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A condominium is put up for sale in San Francisco, California August 14, 2008. (ROBERT GALBRAITH/REUTERS)
A condominium is put up for sale in San Francisco, California August 14, 2008. (ROBERT GALBRAITH/REUTERS)

U.S. housing sees much-needed slowdown Add to ...

After experiencing a massive crash and a vigorous recovery, the U.S. housing market is entering a new phase of slower but steady gains.

A closely-watched index of housing prices released Tuesday showed that price increases decelerated across the country in April. Housing prices in 20 major cities rose 10.8 per cent over a year earlier, down from a 12.4-per-cent pace in March, according to figures from S&P Dow Jones Indices.

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The market is cooling somewhat as would-be buyers digest the impact of higher mortgage rates and the economy fails to generate robust increases in wages for workers.

Yet many economists welcome the slowdown as evidence that the housing sector is entering a “Goldilocks” phase – not too hot and not too cold – after the torrid gains witnessed last year.

“We should be positively encouraged,” said Paul Diggle, a real estate economist at Capital Economics. “The price increases we were seeing looked quite unsustainable and potentially unhealthy.”

If prices had continued to rise at recent rates, he said, the market would have returned to bubble territory in about 18 months. More modest gains will “hopefully avoid that countrywide overvaluation, which would be planting the seeds for the next boom-bust cycle.” Over all, U.S. housing prices remain roughly 18 per cent below the peak they touched in 2006.

Other economists also saw positive signs in Tuesday’s data. Moderate price increases mean that “homeowners continue to build equity, but home purchases remain within the realm of possibility for buyers,” wrote Patrick Newport and Stephanie Karol of IHS Global Insight.

There are indications that the housing market is bouncing back from the recent battering it took over a harsh winter. Sales of new homes jumped in May to a level not seen in six years, rising 18 per cent over the previous month, the U.S. Commerce Department said Tuesday. Sales of existing homes increased 4.9 per cent in May to the highest rate since October, 2013, the National Association of Realtors said on Monday.

Still, few experts would say the housing market has repaired all the damage it sustained in the crash. “Housing is not back to normal,” said David Blitzer of S&P Dow Jones Indices in a statement on Tuesday. “First time home buyers are not back in force, and qualifying for a mortgage remains challenging.”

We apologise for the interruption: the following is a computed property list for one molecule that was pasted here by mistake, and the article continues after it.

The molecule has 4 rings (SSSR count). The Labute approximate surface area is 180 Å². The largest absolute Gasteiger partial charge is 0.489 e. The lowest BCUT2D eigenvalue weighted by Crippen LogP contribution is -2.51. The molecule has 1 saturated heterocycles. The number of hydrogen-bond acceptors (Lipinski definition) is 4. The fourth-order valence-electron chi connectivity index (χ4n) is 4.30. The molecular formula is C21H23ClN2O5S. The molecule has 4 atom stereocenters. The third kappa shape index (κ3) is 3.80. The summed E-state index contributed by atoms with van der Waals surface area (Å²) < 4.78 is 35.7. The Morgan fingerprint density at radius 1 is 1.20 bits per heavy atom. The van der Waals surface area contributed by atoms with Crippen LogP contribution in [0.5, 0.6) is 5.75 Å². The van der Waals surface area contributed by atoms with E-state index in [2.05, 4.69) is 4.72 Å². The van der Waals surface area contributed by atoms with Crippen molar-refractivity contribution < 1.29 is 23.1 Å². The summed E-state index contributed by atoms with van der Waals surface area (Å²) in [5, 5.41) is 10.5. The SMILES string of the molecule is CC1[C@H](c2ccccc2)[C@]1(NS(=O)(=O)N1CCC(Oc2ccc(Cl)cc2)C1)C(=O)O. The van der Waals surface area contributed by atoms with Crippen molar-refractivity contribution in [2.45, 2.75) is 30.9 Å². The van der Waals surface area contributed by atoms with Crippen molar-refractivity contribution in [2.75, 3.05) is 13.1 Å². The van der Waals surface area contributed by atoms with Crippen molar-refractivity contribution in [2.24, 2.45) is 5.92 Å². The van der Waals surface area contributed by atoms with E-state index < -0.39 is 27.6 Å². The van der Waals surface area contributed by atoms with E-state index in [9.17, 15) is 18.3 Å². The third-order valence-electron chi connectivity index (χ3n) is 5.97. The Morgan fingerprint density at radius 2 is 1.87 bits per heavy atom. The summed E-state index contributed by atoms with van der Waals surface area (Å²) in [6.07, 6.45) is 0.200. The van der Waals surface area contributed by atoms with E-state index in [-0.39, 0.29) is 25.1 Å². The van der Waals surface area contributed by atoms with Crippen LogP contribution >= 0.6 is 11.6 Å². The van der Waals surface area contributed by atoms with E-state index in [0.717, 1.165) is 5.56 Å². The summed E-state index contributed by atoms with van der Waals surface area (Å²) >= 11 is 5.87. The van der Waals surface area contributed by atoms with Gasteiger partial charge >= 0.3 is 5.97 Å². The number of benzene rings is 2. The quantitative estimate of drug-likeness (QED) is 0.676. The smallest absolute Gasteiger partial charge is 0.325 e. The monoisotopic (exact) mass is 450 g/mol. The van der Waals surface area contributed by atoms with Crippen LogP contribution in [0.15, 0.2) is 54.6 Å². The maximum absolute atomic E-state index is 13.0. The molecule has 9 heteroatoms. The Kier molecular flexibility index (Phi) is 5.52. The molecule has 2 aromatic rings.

Some investors have suggested that there is a generational change under way in the U.S. in how people approach the housing market, arguing that younger people may never feel the allure of owning a home the way their parents did. If such predictions turn out to be true, it would be a long-term drag on the sector for years to come.

What appears to be clear is that the sprinting phase of the housing recovery is over, replaced by a longer, slower race. Earlier, price increases were driven by ultra-low mortgage rates and speculative buying by investors. Now the progress of the housing market will depend on how many jobs the economy creates and whether incomes are rising.

Housing remains broadly affordable. The interest rate on a fixed-rate 30-year mortgage now stands at 4.17 per cent, up from 3.93 per cent a year earlier, but still low by historical standards.

Home prices, meanwhile, are about 3 per cent below fair value, judging by their long-term relationship with personal income and rental rates, according to a report Tuesday from real-estate firm Trulia (by comparison, prices were 39 per cent overvalued at the height of the housing boom).

Of the 100 largest cities in the U.S., home prices remain undervalued in 76 of them, said Trulia. On the other end of the spectrum, eight of the 10 most overvalued housing markets are in California. Yet even those cities are nowhere near the kind of frothiness they demonstrated at the top of the housing market back in 2006, wrote Jed Kolko, Trulia’s chief economist.

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